Corals that arrive at the farm undergo micro-fragmentation, a process whereby one cuts the corals into tiny slivers and attaches them to coral plugs where they grow in the tanks. The advantage of this is that when micro-fragments touch, the micro-fragments recognize that they are from the same coral and fuse together, a process known as isogenic fusion. This speeds coral growth by up to 50 times versus singular coral growth.
The Coral Vita team carefully monitors the micro-fragments and cleans each coral plug bi-weekly to remove algae. This growth process can take several months. Another key element of Coral Vita’s success is the creation of “cookies,” a structure on which the corals are placed that allows them to fuse together, after which they can be planted back into the reef. The final step is the out-planting process where team members plant and monitor coral cookies and corals from the tree nurseries and micro-fragments.
An aquaculture system powers all the tanks on the farm and maintains temperature, salinity and acidity in the water while filtering to remove proteins and bacteria. This allows for assisted evolution which can strengthen the corals to survive the effects of the changing climate.
Growing at Scale
Coral Vita co-founder Sam Teicher highlights the importance of Coral Vita being a for-profit social enterprise whereas most coral farms in the past have followed the nonprofit model. “Nonprofits work effectively at a localized level,” but “private funding can help us reach the scale needed and makes it easier to integrate micro-fragmenting and do more holistic restoration while also allowing for more avenues for funding which translates to greater impact.”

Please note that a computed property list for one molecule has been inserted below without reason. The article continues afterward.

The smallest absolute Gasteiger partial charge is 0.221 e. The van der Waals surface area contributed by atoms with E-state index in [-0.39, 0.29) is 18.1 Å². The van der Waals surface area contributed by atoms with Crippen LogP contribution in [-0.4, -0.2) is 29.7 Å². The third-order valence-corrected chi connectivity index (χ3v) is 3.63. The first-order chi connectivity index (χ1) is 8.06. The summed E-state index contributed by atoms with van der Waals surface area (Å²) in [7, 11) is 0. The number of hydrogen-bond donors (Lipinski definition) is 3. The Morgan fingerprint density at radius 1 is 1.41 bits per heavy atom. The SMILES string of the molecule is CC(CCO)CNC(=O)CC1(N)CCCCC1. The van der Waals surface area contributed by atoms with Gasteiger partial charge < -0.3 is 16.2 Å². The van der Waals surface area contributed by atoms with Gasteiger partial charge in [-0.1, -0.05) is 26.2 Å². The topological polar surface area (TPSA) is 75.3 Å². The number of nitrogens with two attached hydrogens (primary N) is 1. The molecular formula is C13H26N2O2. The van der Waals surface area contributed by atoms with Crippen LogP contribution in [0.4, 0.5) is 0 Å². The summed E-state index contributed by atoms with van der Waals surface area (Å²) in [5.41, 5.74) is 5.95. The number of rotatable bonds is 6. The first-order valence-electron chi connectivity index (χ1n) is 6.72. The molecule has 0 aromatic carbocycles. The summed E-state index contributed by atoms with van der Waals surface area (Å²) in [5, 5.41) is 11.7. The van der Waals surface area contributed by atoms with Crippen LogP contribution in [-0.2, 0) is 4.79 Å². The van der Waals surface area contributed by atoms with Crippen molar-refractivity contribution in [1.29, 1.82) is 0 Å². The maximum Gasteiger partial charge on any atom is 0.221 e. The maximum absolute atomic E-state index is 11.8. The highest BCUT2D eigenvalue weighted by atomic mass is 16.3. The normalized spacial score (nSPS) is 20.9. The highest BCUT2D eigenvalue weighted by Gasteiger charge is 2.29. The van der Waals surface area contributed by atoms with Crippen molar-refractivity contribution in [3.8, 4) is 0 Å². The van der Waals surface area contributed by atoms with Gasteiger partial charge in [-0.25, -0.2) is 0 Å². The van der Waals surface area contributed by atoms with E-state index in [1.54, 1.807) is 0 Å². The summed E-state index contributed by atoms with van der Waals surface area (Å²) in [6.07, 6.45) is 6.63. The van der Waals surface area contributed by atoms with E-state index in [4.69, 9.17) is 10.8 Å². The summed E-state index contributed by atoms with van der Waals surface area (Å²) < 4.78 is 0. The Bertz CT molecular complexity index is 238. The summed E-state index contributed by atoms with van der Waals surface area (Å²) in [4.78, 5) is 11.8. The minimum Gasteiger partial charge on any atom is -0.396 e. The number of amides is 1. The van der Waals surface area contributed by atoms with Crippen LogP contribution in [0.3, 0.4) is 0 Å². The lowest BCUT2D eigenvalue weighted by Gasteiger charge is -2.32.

While private financing comes with its own challenges, coral farms funded by one-off grants or donations from development agencies may not be enough to solve the issue. Corals need to grow at rates of millions and billions and the development model is not giving enough to allow that to happen.
One of Coral Vita’s crowning achievements to date, according to Teicher, isn’t just its work in growing corals, but also how it aids the community. “A big part of our model is focused on community-based capacity building through workforce development, education and partnerships. The farm also acts as an education center and training center for government officials.” Coral Vita’s own staff, bohemians, account for 50% of its workforce.
An Arduous Path
From power outages caused by the inefficiencies in The Bahamas’ power system to natural disasters such as Hurricane Dorian, which forced Coral Vita to rebuild its campus, the journey for Coral Vita has not been without hurdles.
But, Coral Vita’s success accentuates a key point, for-profit social enterprises that create sustainable solutions to the world’s problems can succeed. Organizations focused on social good can continue to thrive and grow at scale, until, at least as Teicher said when asked where he hopes Coral Vita will be in 10 years, “Ideally, we are out of business because that means we have done our job.”
When coral reefs degrade or disappear, the impacts on poverty can be severe — restoration of coral to reduce poverty stands as a feasible solution. Reduced fish stocks, loss of tourism revenue, increased coastal erosion and diminished ecosystem services can all contribute to poverty and negatively affect the well-being of coastal communities. Efforts to protect and restore coral reefs, along with efforts to promote sustainable fishing practices and responsible tourism, are essential for preserving the benefits that coral reefs provide to impoverished communities and ensuring their long-term impact on poverty reduction.
– Andrew Giganti